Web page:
Scott Yarrington's family and friends have been concerned about him more than usual this week as Afghanistan fell to the Taliban.
He is one of thousands of former British soldiers who served in Afghanistan and Iraq over the last 20 years and some of them may have questions about whether their sacrifices were worth it as they witness the tragic scenes in Afghanistan on their television screens.
The former Irish Guard knows more than most about sacrifice.
In 2010 he was leading a team in Helmand Province searching for deadly improvised explosive devices (IEDs) when he stepped on one. The blast caused devastating injuries which led to him losing both his legs. Aged just 25 he was forced to rebuild his life.
Mr Yarrington, now 36, from Bloxwich, says he does not regret serving in Afghanistan. In fact, he says he would "go back tomorrow" if he could.
But seeing how the country has fallen to the Taliban so soon after the withdrawal of US troops has got him down.
So many families were touched by the wars in Afghanistan and Iraq. Many of those who did return home have suffered with PTSD and other mental health problems following the horrors that they witnessed.
It won't have escaped many that the crisis in Afghanistan comes just weeks before the 20th anniversary of the 9/11 attacks which prompted the initial invasion. The Middle East nation appears to be back at square one after two decades of bloodshed and lost lives.
"I was trying to ignore it," admits the former soldier who also served in Iraq in 2007, unsurprisingly after the ordeal he went through.
"But that many people have been asking me about it. They're worried about my mental health.
"I'm trying to stay positive about it more than anything. I just hope people get out of there and not a lot of people get hurt. I hope it doesn't last long.
"I can't think negatively for my mental health.
What is so depressing, to use the ex-soldier's word, about the current situation in Afghanistan for those who served there is that they went out to help deliver change and improve lives.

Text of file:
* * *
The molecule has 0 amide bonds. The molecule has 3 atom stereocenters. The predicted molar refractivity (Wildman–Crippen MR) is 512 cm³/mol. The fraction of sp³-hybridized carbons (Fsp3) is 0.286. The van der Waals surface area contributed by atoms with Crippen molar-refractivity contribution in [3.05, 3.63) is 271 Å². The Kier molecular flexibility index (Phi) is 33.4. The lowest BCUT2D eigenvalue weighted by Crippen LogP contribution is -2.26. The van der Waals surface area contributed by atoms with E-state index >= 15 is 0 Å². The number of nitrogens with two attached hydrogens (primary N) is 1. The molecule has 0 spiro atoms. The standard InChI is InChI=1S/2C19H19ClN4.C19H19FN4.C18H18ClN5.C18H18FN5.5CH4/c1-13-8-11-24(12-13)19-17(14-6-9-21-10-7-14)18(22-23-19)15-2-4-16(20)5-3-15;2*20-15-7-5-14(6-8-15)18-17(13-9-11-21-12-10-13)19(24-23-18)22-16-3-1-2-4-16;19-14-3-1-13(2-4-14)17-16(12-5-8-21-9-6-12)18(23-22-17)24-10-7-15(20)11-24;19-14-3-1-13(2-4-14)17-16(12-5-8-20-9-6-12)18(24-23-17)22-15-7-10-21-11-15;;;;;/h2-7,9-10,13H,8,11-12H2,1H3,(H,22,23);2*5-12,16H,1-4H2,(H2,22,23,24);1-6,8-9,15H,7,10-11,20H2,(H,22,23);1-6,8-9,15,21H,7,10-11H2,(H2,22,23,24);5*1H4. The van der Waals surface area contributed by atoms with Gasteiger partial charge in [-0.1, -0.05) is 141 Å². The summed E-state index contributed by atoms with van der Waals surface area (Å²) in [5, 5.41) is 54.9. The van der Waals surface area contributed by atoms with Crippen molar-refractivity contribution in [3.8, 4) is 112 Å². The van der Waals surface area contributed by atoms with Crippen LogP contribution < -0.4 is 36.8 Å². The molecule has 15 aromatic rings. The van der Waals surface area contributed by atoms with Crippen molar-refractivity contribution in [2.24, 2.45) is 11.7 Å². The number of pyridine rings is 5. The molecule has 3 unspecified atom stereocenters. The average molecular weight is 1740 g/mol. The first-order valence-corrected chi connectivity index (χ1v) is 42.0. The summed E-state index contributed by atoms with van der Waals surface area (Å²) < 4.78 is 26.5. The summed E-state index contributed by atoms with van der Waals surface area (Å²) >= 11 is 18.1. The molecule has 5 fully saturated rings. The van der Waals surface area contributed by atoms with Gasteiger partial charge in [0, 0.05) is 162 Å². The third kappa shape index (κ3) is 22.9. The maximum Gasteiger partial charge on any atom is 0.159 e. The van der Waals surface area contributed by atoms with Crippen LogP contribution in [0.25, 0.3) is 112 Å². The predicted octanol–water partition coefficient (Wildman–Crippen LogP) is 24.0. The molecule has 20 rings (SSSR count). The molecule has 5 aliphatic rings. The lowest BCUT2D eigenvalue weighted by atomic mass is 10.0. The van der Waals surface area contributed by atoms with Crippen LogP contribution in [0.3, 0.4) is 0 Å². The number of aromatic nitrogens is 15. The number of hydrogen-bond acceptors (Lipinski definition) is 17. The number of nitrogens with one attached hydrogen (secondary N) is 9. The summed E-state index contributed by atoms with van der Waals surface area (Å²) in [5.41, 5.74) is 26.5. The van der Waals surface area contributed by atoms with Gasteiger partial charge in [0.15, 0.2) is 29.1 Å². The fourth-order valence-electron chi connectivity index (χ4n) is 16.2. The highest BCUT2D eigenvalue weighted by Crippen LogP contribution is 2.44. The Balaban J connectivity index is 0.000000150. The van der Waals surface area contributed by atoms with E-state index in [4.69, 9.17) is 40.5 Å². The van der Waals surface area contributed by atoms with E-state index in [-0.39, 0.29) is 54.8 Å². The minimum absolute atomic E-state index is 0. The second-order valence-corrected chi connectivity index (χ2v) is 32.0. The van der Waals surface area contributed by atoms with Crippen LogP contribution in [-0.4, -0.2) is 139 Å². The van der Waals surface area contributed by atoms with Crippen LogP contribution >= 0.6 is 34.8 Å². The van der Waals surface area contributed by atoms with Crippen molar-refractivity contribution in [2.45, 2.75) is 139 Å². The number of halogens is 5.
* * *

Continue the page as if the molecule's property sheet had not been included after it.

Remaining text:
The father, who starred at Prince Harry's Invictus Games, winning bronze in wheelchair basketball in 2017, the sport which gave him a focus after the horrors of war, remembers the young children he would see while on patrol.
And it is for that reason he doesn't regret joining the war.
"I'm glad we went there. I'd go back tomorrow," he said.
"The type of war it was, we were never going to win a war like that.
"There were people who were farmers one day and Taliban the next. We went over there and they carried on being farmers until we left. You're not going to win a war like that.
“I try to cling onto the knowledge that when we were over there fighting, there were kids five to 10 years old who have had 10 years of a better life," he says.
A better life they have doubtlessly had, growing up with access to education and some level of stability but what happens from here is uncertain.
“It’s depressed me that it’s gone that way," he said.
"I would have loved it to have carried on and for the Afghan government to have taken control and put laws in place but to see we have come out and it has gone straight back to how it was is depressing and soul-destroying," the ex-soldier says.
He believes the US "should have done more" to ensure Afghanistan could resist a Taliban onslaught.
And, naturally, the crisis has led to questions about whether the UK and US should have invaded at all and if all the sacrifices of the last two decades were worth it.
Mr Yarrington said: "I can see it if the ones who lost people think 'What were we there for?'. It's horrible. It will be really horrible for those who have lost people over there thinking it was for nothing.
"A lot of people are asking the same questions, 'Was it worth it?'. For me, I hope it was. I hope I did some good for some people."